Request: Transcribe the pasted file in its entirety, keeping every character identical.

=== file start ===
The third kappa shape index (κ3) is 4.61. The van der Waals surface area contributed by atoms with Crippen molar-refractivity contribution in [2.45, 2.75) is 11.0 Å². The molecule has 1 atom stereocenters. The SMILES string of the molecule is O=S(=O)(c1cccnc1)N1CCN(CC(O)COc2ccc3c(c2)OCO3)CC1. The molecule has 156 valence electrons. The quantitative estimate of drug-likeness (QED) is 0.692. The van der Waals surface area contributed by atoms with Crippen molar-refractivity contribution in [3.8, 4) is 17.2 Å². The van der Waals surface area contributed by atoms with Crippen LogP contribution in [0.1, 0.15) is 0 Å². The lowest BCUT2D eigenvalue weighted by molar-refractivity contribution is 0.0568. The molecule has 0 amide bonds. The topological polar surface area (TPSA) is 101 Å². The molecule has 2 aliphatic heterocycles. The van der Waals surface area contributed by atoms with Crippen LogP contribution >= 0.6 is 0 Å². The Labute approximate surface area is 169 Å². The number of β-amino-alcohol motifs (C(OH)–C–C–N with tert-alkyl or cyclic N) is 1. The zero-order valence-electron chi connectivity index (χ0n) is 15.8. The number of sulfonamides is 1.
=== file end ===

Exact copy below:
The third kappa shape index (κ3) is 4.61. The van der Waals surface area contributed by atoms with Crippen molar-refractivity contribution in [2.45, 2.75) is 11.0 Å². The molecule has 1 atom stereocenters. The SMILES string of the molecule is O=S(=O)(c1cccnc1)N1CCN(CC(O)COc2ccc3c(c2)OCO3)CC1. The molecule has 156 valence electrons. The quantitative estimate of drug-likeness (QED) is 0.692. The van der Waals surface area contributed by atoms with Crippen molar-refractivity contribution in [3.8, 4) is 17.2 Å². The van der Waals surface area contributed by atoms with Crippen LogP contribution in [0.1, 0.15) is 0 Å². The lowest BCUT2D eigenvalue weighted by molar-refractivity contribution is 0.0568. The molecule has 0 amide bonds. The topological polar surface area (TPSA) is 101 Å². The molecule has 2 aliphatic heterocycles. The van der Waals surface area contributed by atoms with Crippen LogP contribution >= 0.6 is 0 Å². The Labute approximate surface area is 169 Å². The number of β-amino-alcohol motifs (C(OH)–C–C–N with tert-alkyl or cyclic N) is 1. The zero-order valence-electron chi connectivity index (χ0n) is 15.8. The number of sulfonamides is 1.